Uveitis is the most common cause of macular edema in patients with MS. Fingolimod, an oral sphingosine 1-phosphate receptor modulator that is approved for MS treatment, is also associated with the development of macular edema in patients. The risk of macular edema is increased in patients with diabetes mellitus or in patients with a history of uveitis (13). Therefore, an ophthalmological examination should be performed before initiating the fingolimod therapy, and these patients should have regular ophthalmological evaluations during treatment.

Uveitis is rarely observed in MS; however, it is one of the most common causes of blindness. Clinicians are required to consider the possibility of the development of uveitis during MS, and patients presenting with uveitis should be immediately administered appropriate treatment and followed up.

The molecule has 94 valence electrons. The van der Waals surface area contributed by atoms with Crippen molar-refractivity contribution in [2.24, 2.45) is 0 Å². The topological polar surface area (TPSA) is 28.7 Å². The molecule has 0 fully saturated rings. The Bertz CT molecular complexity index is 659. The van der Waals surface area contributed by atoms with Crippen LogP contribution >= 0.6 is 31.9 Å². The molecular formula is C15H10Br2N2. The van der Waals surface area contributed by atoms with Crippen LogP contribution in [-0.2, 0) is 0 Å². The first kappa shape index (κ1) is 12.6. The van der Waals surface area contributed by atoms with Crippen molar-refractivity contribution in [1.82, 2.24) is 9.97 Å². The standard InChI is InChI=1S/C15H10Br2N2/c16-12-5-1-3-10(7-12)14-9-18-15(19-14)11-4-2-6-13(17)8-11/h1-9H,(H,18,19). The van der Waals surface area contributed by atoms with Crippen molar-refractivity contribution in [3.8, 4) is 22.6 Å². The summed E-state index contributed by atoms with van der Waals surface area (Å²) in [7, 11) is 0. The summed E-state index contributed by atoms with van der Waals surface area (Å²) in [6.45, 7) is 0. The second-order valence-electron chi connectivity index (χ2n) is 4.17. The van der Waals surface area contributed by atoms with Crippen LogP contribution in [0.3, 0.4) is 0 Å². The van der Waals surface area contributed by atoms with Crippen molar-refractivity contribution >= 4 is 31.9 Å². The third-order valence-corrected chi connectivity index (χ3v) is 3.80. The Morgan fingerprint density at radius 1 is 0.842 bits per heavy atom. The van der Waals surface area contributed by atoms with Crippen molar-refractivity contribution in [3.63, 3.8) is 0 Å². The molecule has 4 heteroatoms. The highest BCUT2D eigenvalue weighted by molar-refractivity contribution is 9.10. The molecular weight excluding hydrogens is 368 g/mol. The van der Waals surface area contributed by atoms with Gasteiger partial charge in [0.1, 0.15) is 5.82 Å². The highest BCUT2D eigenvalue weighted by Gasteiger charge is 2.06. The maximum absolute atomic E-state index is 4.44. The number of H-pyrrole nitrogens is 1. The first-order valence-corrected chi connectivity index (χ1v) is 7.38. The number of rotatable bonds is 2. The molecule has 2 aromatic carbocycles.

Footnotes

Conflict of Interest: No conflict of interest was declared by the authors.

Financial Disclosure: The authors declared that this study has received no financial support.

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Articles from Archives of Neuropsychiatry are provided here courtesy of Turkish Neuropsychiatric Society